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Old 01-14-2017, 07:45 AM
Rufus Rufus is offline
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Default Welding cable

Hi all:
Sometime today I will be ordering 4 (four) 150 amp diodes to convert the Miller Thunderbolt over to a DC machine. I have about 10 feet of welding cable that I bought years ago and the closest I can tell it is 5/16 to 3/8 inch in diameter. Any idea as to the current handling capability this cable might have? I was hoping to A) make a reactor coil out of it and B) maybe use it to lengthen the welding leads on the machine. The cable on the machine is thicker than this cable and I noticed that my Power Arc 4000's welding cables are the same diameter as this roll of 10 feet of cable. The max that the Power Arc 4000 puts out is 125 amps AC. Any idea of current handling capability?

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Tim
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Old 01-14-2017, 07:58 AM
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Cable sizes are:
00 = .3648 is 283 amp
000 - .4096 is 328 amp

When electricity flows through a wire, it mostly flows on the surface of the wire, not through the middle. Which is why the welding cable is multi strand as well as giving it flexibility.
This is AWG standard info and for DC, but not welding cable specifically, which could carry even more. I think you will be fine with it.
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Old 01-14-2017, 08:02 AM
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Here are some cable dimensions and amperages.
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Old 01-14-2017, 08:16 AM
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Here are some cable dimensions and amperages.
If the welding cable I have is 4 gauge then it should be able to carry 180 amps, that is if I am reading the chart correctly.

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Tim
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Old 01-14-2017, 08:29 AM
Rufus Rufus is offline
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I just checked on a website that had my cable drawn to scale and the cable I have is 4 gauge so it will carry 180 amps.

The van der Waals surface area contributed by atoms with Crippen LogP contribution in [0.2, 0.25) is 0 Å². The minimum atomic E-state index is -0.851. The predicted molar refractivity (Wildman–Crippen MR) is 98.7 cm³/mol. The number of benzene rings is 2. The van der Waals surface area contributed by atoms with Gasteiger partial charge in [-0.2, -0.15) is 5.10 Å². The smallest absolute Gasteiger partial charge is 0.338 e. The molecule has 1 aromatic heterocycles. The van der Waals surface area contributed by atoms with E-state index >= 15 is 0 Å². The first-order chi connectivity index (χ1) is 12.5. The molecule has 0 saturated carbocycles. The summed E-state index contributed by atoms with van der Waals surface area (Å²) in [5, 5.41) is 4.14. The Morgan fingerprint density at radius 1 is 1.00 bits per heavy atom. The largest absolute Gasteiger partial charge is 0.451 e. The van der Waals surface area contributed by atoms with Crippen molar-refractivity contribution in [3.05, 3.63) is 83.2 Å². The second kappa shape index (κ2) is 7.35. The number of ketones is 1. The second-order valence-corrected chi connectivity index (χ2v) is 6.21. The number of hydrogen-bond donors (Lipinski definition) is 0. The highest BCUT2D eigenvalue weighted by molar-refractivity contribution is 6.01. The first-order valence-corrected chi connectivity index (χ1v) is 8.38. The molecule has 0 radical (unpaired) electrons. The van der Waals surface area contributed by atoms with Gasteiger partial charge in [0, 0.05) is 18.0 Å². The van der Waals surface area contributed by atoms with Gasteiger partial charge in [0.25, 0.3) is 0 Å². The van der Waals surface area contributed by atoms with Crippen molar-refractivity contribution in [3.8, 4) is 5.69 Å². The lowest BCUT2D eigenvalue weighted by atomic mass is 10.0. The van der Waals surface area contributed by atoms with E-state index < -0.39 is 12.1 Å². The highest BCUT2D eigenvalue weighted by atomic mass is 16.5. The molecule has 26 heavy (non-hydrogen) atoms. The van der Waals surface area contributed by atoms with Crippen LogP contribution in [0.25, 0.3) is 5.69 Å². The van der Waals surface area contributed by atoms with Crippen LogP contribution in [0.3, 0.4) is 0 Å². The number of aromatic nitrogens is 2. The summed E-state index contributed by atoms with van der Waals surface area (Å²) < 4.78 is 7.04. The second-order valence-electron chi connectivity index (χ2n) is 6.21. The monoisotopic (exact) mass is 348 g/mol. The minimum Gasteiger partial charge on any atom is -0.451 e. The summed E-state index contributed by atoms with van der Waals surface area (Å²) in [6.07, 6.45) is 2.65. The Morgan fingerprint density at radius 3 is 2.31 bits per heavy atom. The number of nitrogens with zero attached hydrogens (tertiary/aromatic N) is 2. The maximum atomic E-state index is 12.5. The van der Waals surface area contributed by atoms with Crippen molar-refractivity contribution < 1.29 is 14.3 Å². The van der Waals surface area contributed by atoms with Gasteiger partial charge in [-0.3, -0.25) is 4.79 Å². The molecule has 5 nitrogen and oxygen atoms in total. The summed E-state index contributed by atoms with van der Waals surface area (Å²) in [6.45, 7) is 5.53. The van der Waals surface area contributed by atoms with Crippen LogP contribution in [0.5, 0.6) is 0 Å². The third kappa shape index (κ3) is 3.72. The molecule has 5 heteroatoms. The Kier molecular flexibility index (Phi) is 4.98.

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Tim
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Old 01-14-2017, 08:30 AM
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If the welding cable I have is 4 gauge then it should be able to carry 180 amps, that is if I am reading the chart correctly.

Thanks
Tim
At 30% duty cycle
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Old 01-14-2017, 09:10 AM
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At 30% duty cycle
True, but I wont be exceeding the duty cycle With cleaning the weld just laid down, and doing other things I wont exceed it.

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Tim
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Old 01-14-2017, 09:52 AM
Lew Hartswick Lew Hartswick is offline
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Originally Posted by Ironman View Post

When electricity flows through a wire, it mostly flows on the surface of the wire, not through the middle. Which is why the welding cable is multi strand as well as giving it flexibility..
This is NOT true unless the frequency of the AC is well above any power line in the world. Skin effect does not become significant until you get above the 100s of Kilohertz. I'm not sure at what freq. it even becomes measurable but would guess it's well above 10 KHz. To top it off the skin effect would not see the individual strands anyway, it would see only the overall diameter of the cable.
...lew...
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Old 01-14-2017, 10:45 AM
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This is NOT true unless the frequency of the AC is well above any power line in the world. Skin effect does not become significant until you get above the 100s of Kilohertz. I'm not sure at what freq. it even becomes measurable but would guess it's well above 10 KHz. To top it off the skin effect would not see the individual strands anyway, it would see only the overall diameter of the cable.
...lew...
This is based on Tesla's findings. If I am not mistaken, the old High Frequency Tig Welders are based on Tesla's principles. I do know that In a lot of old HF tig welders there is a spark gap in which a spark jumps across the gap and in turn fires a Hf transformer (if I am wrong, please feel free to correct me).

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Tim
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Old 01-14-2017, 03:26 PM
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Quote:
Originally Posted by Ironman View Post
Cable sizes are:
00 = .3648 is 283 amp
000 - .4096 is 328 amp

When electricity flows through a wire, it mostly flows on the surface of the wire, not through the middle. Which is why the welding cable is multi strand as well as giving it flexibility.
This is AWG standard info and for DC, but not welding cable specifically, which could carry even more. I think you will be fine with it.
Gerry that effect is called skin effect and only applies to ac current it is frequency dependent and really has little effect at the frequency's we use for power transmission and welding
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